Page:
It may come as a surprise to you, but not many Hong Kong-ers fancy vegetarian food. At least, not in my circle of friends. When I floated the idea of having a vegetarian meal, I met with an array of ridicule, from the polite to the downright rude.
“Well, what else do you feel like having?”
“Oh, is that in Causeway Bay? I just know this neat little hot pot place nearby…”
“Why the f*ck do you want to spend your money on rubbery fake meat? Get a life”.
Of course, I am exaggerating. But only just. Vegetarian meat – fake meat, faux meat, whatever you want to call it – is not to everyone’s taste. Though after my experience at Ying Vegetarian, I couldn’t understand why not.
My partner-in-crime for the night was Adaline, whom enlightened me on the story behind vegetarian meat. It was told that in ancient times, Chinese emperors visiting Buddhist temples were welcomed by the monks with such meat, effectively fusing vegetarian practices with the taste of the meat-eating royalty.
Counterfeiting meat? Perhaps. Ying Vegetarian did it with such perfection, it was impossible not to be dazzled by such gastronomical wizardry. Throughout the meal, often I had to take a pause and remind myself that hey, I was NOT eating meat. This piece of delicious looking sashimi in between my chopsticks is not of piece of salmon; it was a piece of non-meat sashimi expertly made from soy, tofu and similar ingredients.
Assorted Sushi Platter (HK$62)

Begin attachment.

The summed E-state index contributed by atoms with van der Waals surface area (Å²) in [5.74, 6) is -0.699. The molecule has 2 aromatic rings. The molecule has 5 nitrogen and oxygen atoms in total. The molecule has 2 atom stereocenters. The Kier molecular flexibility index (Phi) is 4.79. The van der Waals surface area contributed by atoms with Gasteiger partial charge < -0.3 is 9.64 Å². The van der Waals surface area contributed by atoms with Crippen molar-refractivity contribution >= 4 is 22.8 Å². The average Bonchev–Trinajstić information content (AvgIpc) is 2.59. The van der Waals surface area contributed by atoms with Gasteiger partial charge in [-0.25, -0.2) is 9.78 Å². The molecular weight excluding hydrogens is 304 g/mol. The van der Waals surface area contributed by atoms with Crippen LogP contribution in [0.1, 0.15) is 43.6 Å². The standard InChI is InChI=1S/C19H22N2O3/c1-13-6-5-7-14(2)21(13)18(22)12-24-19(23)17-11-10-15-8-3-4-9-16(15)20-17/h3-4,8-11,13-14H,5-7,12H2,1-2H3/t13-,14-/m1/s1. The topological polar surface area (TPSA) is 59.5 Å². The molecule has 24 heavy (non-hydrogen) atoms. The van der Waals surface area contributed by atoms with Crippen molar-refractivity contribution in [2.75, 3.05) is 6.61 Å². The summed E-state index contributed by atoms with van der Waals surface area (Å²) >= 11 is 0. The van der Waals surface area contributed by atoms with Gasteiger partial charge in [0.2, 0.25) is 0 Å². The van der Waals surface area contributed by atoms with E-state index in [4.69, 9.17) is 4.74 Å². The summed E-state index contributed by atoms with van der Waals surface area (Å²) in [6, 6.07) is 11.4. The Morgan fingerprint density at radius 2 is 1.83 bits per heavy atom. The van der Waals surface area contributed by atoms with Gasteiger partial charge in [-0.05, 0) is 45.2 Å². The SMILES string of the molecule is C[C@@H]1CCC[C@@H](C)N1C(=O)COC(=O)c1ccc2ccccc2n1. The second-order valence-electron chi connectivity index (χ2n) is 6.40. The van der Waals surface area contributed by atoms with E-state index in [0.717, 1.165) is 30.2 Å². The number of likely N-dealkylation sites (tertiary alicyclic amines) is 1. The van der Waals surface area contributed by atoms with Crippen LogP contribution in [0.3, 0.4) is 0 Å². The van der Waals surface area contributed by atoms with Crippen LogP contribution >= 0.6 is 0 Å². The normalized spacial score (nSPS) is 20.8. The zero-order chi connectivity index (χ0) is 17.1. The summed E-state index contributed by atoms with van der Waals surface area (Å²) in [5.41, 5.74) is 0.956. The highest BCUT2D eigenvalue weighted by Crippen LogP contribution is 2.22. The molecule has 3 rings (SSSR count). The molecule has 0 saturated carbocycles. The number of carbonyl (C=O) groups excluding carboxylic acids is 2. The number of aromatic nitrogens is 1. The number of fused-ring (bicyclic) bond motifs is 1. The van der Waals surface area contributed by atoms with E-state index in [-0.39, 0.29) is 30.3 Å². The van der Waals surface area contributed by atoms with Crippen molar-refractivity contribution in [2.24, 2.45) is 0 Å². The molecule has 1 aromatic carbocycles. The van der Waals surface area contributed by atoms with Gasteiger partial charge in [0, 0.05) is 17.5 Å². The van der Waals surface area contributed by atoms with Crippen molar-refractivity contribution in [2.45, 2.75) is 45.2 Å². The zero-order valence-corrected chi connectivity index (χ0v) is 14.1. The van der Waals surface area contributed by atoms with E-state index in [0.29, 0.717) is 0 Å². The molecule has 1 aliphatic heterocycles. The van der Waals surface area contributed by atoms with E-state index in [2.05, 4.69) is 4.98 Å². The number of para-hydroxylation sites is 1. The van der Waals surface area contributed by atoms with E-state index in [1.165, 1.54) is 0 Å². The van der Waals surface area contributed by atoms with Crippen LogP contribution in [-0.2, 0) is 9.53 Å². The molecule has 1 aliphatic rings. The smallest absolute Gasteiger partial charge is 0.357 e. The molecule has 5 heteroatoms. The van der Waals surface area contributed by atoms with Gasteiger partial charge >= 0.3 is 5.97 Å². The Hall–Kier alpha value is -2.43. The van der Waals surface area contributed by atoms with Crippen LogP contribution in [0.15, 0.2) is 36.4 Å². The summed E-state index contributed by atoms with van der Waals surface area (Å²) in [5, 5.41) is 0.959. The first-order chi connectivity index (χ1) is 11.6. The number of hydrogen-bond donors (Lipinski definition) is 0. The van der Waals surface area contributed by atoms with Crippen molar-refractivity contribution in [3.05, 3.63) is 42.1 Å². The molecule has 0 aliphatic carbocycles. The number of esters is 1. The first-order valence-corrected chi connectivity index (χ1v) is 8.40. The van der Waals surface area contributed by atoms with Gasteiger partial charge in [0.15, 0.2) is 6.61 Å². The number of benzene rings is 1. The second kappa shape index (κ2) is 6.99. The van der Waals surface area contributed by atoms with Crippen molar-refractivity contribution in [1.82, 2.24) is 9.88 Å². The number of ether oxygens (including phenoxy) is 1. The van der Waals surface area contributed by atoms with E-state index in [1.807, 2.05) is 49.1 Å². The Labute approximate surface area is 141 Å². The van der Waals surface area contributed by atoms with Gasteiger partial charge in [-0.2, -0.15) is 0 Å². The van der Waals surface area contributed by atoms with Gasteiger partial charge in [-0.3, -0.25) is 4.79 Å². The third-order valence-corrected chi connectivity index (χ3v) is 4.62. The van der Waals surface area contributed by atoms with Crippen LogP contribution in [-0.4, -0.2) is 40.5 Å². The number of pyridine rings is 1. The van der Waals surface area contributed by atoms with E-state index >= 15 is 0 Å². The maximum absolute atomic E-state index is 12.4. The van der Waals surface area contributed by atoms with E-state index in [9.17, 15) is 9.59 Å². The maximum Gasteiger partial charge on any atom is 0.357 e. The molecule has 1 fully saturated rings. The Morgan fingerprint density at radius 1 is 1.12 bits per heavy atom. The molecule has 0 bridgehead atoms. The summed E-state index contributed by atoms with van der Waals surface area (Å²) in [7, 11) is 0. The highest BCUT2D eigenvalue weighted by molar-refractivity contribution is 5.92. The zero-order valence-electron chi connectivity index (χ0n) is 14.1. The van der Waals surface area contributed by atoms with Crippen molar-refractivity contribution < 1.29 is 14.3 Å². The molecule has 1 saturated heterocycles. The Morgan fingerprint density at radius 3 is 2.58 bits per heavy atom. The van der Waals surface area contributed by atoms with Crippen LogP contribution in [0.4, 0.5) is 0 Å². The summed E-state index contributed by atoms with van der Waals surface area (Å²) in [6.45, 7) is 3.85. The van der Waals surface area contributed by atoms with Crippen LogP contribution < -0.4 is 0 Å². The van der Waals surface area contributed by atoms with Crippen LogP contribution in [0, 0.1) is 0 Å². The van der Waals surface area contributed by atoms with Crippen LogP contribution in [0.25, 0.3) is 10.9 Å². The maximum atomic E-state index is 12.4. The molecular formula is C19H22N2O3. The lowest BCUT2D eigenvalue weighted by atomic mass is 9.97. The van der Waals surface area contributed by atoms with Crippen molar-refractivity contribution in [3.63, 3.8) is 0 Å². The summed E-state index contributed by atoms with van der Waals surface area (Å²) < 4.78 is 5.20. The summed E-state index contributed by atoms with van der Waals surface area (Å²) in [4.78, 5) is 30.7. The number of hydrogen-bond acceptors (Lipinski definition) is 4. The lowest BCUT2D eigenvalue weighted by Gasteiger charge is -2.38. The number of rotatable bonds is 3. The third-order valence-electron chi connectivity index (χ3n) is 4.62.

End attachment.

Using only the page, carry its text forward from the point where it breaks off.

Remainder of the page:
How did they make this? Soft shell crab sushi, with salmon, squid, abalone and tuna sashimis. Dipped in soy sauce and wasabi, I was almost fooled into thinking this is the real thing. I am a fan of sashimis, especially salmon, and I can tell you this is almost like the real thing. Probably better, if you discount the raw fishy smell and the associated calories. Total thumbs up. I could eat this blindfolded with the real thing and wouldn’t be able to tell them apart.
Pumpkin Crab Soup (HK$36)
You can’t see it here, but there were strands of what looked suspiciously like shark fins in this creamy goodness. It was supposed to be crab soup, but Adaline said it was vegetarian shark fins. Well, in principle I detest shark fins, but since this is vegetarian… does it count? All in all, had I known this is shark fin (vegetarian or otherwise), I wouldn’t have had it. But that aside, the soup was a hearty start to the meal.
Tomato Meatball Spaghetti (HK$52)
Meatballs. Just when I thought the chef couldn’t top his sushi creations, in came this plate of tomato-scented goodness. I am not a fan of tomato-based pasta, but in the spirit of food adventure I was game to try. It tasted like… Christmas. And mouth-wateringly crunchy yet slightly moist, the way meatballs should be. I like
Baked Beef In BBQ Sauce With Assorted Mushrooms (HK$62)
For fake meat, presentation is vital. After all, isn’t gorgeous looking food a good part of a dining experience? Especially when the food is not the real thing but had to taste like one. The beef was brownish chunks of sinewy soy (?); just like real beef! It was baked with a sweet BBQ sauce, and the generous portions of mushrooms was enough to satisfy the mushroom lover in me.
Oh yes, but of course this was a Groupon deal. Otherwise I wouldn’t have discovered this place.
I hereby declare myself a fan of faux meat. It isn’t mutton pretending to be lamb. But soy is.
G/F Kamly Court
61 Temple Street, Yau Ma Tei